A number of Indian villages and burial sites in this region have never been accounted for, say specialists in local history. In the past, before preservation became an issue, archeological sites were probably built over throughout the Los Angeles Basin, they said.

Jertberg invited Indian activist Jimi Castillo, a Gabrielino Indian and lifelong area resident, to participate in the dig. They were searching for midden soil, a richer-than-normal deposit that forms near sites of human activity. The midden soil develops as organic material buried in the vicinity begins to decompose.

"We didn't find anything which suggests a prehistoric deposit at this point," Jertberg said. "So far we have found a lot of materials relating to the railroad, which is not unexpected. We still have lab testing to do. We'll know more when we finish the lab testing."

The experts found coal, slag and construction debris from the depot building including wood, nails and fragments of glass. There were a few pieces of shells, but nothing that indicated the shells were more prehistoric than an old trainman's dinner. They also unearthed a few fragments of an animal's rib bone.

These were hardly the sort of discoveries that Castillo had expected. "I feel not totally confident that's where the burial site is at, but 99.9% sure," Castillo had said before the digging began. At the depot site, "I felt a spiritual belonging, almost a feeling of being at home," he said.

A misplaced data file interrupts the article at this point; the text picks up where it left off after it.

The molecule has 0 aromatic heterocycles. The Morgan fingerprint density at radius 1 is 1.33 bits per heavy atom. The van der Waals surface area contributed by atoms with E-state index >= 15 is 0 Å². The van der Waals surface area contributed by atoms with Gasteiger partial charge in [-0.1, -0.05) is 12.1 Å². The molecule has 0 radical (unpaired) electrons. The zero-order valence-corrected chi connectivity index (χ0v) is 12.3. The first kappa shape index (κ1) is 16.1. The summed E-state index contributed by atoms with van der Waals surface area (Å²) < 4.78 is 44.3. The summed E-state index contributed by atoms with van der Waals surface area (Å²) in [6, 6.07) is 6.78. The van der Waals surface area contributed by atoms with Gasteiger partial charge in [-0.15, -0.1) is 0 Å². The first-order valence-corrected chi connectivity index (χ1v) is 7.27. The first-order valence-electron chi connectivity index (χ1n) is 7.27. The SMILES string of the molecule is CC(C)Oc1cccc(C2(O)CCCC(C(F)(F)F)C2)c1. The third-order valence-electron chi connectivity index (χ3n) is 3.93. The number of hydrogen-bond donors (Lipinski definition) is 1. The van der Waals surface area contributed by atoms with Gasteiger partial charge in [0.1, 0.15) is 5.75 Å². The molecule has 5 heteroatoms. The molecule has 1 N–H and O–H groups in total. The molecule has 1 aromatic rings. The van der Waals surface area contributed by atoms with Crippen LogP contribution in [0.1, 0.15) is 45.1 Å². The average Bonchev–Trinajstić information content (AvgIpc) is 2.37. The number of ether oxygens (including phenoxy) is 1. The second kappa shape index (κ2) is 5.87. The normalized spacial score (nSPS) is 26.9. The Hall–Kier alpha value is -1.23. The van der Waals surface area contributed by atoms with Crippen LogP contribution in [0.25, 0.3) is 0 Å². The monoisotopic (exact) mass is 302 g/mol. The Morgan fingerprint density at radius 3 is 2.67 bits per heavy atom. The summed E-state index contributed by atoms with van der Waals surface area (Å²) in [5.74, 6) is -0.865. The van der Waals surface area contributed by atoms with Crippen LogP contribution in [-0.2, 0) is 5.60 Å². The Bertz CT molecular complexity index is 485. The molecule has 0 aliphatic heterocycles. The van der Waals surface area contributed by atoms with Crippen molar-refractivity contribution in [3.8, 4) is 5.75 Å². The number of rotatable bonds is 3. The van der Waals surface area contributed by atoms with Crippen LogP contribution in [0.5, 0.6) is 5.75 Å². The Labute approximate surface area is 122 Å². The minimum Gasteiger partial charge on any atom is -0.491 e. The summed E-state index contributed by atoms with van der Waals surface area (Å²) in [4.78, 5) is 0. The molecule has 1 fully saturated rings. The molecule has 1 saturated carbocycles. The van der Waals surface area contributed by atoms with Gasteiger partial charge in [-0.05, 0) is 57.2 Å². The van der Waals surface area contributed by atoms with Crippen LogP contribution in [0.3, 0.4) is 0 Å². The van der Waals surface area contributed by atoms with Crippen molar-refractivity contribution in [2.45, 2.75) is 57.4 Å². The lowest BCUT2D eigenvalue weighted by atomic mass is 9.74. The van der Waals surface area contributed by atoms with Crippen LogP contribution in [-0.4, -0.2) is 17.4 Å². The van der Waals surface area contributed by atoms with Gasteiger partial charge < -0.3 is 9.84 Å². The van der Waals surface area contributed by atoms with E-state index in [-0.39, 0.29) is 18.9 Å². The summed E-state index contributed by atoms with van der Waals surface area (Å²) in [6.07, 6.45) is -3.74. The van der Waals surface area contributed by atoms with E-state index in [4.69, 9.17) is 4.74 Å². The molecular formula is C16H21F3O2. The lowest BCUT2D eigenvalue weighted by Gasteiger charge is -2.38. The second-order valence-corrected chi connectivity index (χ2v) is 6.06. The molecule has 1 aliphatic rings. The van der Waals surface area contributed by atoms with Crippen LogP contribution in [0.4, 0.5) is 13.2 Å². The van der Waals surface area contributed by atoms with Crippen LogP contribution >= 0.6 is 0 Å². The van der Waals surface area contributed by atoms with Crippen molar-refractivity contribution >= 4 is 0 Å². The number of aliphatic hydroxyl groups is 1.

Jertberg acknowledges that no one has completely proved Castillo wrong yet. She will observe the excavations for the construction of the shopping center, just in case earthmovers uncover evidence the archeologists missed.

If remains are found, the first person with jurisdiction is the county coroner, who would make sure the bones are not from someone who died recently. The coroner would then contact the Native American Heritage Commission in Sacramento, which would search for what it terms "the most likely descendants." Currently, there are five designated Gabrielino descendants in Los Angeles County. Castillo is not yet on that approved list.

Under current law, it is a felony to willfully destroy Indian remains. Most often, descendants reach a compromise with a developer to relocate the bones, bury them deeper at the site or build around them.

As matters stand between the city and Urbatec, however, it's anyone's guess if construction will get to that point. Preservationists have added their voices to the chorus of uncertainty, suggesting that the depot be returned to its original site and restored.

Meanwhile, American Indian activist Lupe Lopez said the burial ground question hasn't been completely resolved. "We're hoping what we claim is true," she said. "It's up to them to disprove it."

She sees the depot-burial ground issue as symbolic of something more important. Indians, not the Spaniards and Quakers, first settled the Whittier area, she noted.